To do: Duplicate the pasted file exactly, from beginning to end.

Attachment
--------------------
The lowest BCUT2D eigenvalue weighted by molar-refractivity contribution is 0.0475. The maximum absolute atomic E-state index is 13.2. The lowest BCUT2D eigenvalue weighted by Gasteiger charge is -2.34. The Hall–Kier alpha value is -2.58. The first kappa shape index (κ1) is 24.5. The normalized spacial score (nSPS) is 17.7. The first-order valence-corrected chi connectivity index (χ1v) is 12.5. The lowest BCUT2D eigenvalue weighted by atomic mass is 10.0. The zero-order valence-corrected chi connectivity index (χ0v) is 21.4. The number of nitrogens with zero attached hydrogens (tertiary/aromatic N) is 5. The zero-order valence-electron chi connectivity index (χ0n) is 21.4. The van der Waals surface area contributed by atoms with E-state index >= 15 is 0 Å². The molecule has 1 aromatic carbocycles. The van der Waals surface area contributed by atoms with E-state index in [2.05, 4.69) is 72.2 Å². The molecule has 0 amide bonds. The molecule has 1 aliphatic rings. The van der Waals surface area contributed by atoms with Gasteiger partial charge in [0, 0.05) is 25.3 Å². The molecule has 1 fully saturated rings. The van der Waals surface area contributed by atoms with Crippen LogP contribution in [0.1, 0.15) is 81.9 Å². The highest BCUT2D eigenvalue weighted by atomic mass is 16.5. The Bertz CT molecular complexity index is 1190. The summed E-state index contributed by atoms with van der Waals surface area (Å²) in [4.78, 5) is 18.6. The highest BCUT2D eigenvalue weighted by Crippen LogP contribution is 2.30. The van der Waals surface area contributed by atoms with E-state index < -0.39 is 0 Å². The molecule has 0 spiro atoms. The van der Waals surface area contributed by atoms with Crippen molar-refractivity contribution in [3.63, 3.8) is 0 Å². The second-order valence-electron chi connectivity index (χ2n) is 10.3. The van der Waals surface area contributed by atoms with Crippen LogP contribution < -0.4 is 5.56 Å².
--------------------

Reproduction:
The lowest BCUT2D eigenvalue weighted by molar-refractivity contribution is 0.0475. The maximum absolute atomic E-state index is 13.2. The lowest BCUT2D eigenvalue weighted by Gasteiger charge is -2.34. The Hall–Kier alpha value is -2.58. The first kappa shape index (κ1) is 24.5. The normalized spacial score (nSPS) is 17.7. The first-order valence-corrected chi connectivity index (χ1v) is 12.5. The lowest BCUT2D eigenvalue weighted by atomic mass is 10.0. The zero-order valence-corrected chi connectivity index (χ0v) is 21.4. The number of nitrogens with zero attached hydrogens (tertiary/aromatic N) is 5. The zero-order valence-electron chi connectivity index (χ0n) is 21.4. The van der Waals surface area contributed by atoms with E-state index >= 15 is 0 Å². The molecule has 1 aromatic carbocycles. The van der Waals surface area contributed by atoms with E-state index in [2.05, 4.69) is 72.2 Å². The molecule has 0 amide bonds. The molecule has 1 aliphatic rings. The van der Waals surface area contributed by atoms with Gasteiger partial charge in [0, 0.05) is 25.3 Å². The molecule has 1 fully saturated rings. The van der Waals surface area contributed by atoms with Crippen LogP contribution in [0.1, 0.15) is 81.9 Å². The highest BCUT2D eigenvalue weighted by atomic mass is 16.5. The Bertz CT molecular complexity index is 1190. The summed E-state index contributed by atoms with van der Waals surface area (Å²) in [4.78, 5) is 18.6. The highest BCUT2D eigenvalue weighted by Crippen LogP contribution is 2.30. The van der Waals surface area contributed by atoms with E-state index < -0.39 is 0 Å². The molecule has 0 spiro atoms. The van der Waals surface area contributed by atoms with Crippen molar-refractivity contribution in [3.63, 3.8) is 0 Å². The second-order valence-electron chi connectivity index (χ2n) is 10.3. The van der Waals surface area contributed by atoms with Crippen LogP contribution < -0.4 is 5.56 Å².